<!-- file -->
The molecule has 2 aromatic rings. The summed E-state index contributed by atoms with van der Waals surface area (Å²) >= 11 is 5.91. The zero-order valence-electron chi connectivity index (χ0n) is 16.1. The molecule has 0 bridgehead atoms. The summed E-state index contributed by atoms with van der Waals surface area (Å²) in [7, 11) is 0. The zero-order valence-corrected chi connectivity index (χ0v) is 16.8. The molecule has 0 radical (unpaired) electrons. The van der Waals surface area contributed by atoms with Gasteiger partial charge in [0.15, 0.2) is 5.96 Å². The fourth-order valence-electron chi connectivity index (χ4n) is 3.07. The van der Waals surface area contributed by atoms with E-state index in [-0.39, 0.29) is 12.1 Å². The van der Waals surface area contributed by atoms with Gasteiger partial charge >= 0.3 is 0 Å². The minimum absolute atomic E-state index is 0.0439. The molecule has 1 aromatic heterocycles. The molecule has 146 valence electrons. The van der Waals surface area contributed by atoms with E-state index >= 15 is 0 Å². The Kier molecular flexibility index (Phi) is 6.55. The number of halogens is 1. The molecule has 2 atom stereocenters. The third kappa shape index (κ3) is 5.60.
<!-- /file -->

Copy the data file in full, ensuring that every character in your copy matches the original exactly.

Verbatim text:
The molecule has 2 aromatic rings. The summed E-state index contributed by atoms with van der Waals surface area (Å²) >= 11 is 5.91. The zero-order valence-electron chi connectivity index (χ0n) is 16.1. The molecule has 0 bridgehead atoms. The summed E-state index contributed by atoms with van der Waals surface area (Å²) in [7, 11) is 0. The zero-order valence-corrected chi connectivity index (χ0v) is 16.8. The molecule has 0 radical (unpaired) electrons. The van der Waals surface area contributed by atoms with Gasteiger partial charge in [0.15, 0.2) is 5.96 Å². The fourth-order valence-electron chi connectivity index (χ4n) is 3.07. The van der Waals surface area contributed by atoms with E-state index in [-0.39, 0.29) is 12.1 Å². The van der Waals surface area contributed by atoms with Gasteiger partial charge >= 0.3 is 0 Å². The minimum absolute atomic E-state index is 0.0439. The molecule has 1 aromatic heterocycles. The molecule has 146 valence electrons. The van der Waals surface area contributed by atoms with E-state index >= 15 is 0 Å². The Kier molecular flexibility index (Phi) is 6.55. The number of halogens is 1. The molecule has 2 atom stereocenters. The third kappa shape index (κ3) is 5.60.